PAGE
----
Islamists attacked churches in South Sulawesi with Molotov cocktails on Feb. 10 and again on Feb. 14, for a total of five attacks. The churches attacked included the Makassar Indonesian Church, Panakkukang Toraja Klasis Church, Toraja Klasis Tallo Church, the Tiatira Church and the Toraja Mamasa Church. Several buildings sustained damage, but no injuries were reported. Police determined that all five attacks were carried out by the same group. Closed-circuit televisions at one of the churches recorded video of four people on two motorcycles hurling homemade bombs at the church. Members of the Islamic Defenders Front visited the Damai Kristus Catholic church on Friday, Feb. 15, and warned them of similar consequences if they continued to meet. All of the attacked churches held services on Sunday, Feb. 17, despite the threats. The Jakarta Christian Communications Forum has reported an increase in the number of threats against churches since 2009. There were 75 cases reported in 2012, up from 64 the previous year.
Laos—Three Pastors Arrested for Making Copies of Christian Movie Sources: VOM Contacts, Human Rights Watch for Lao Religious Freedom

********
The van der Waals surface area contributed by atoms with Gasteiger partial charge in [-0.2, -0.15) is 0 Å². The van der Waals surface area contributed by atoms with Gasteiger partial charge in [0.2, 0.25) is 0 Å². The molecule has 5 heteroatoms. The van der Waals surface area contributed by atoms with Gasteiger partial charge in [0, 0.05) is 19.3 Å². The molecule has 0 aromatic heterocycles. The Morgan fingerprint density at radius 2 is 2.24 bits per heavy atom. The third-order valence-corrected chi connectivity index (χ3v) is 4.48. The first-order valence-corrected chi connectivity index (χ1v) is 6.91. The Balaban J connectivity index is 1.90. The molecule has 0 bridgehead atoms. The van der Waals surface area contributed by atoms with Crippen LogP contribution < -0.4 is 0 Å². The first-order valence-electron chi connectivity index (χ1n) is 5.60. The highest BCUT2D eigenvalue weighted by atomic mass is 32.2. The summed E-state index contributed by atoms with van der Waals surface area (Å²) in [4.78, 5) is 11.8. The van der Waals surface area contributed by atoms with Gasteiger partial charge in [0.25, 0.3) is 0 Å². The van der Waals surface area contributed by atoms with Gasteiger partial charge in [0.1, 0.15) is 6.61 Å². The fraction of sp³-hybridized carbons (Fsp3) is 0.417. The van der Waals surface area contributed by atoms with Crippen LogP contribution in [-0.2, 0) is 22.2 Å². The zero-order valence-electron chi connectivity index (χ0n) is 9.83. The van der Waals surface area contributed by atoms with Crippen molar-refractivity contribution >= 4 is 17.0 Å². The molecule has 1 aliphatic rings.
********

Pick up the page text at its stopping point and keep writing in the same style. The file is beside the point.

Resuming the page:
Police in Savannakhet province have held three pastors since Feb. 5 on suspicion of “spreading Christianity” because the pastors made copies of a Christian movie at a local duplication shop. After making three copies of the movie, the shop owner tested one of the DVDs and ended up watching the entire video along with the three pastors. A policeman who saw what they were watching reported them to the local police lieutenant, and the pastors and shop owner were arrested. The shop owner was later released, but authorities insist that the pastors were spreading the Christian religion portrayed in the movie. The pastors, who lead three different churches in the area, say the copies were for personal use. The movie is available in shops throughout Laos.
Eritrea—Number of Christians Arrested in January Rises to 50 Source: Release International
The number of Christians arrested in Asmara, the Eritrean capital, last month is now up to 50. All of the believers, detained since mid-January, are still being held, and most are church leaders. Thirty believers were arrested on Jan. 20 at a worship meeting of the Philadelphia church held in a private home. One of those arrested was an 85-year-old woman, who was also accused of hosting Bible study groups in her home. The raids were described as “well-planned and targeting Bible study leaders.” The imprisoned Christians are being held in the notorious Karchele security prison in Asmara.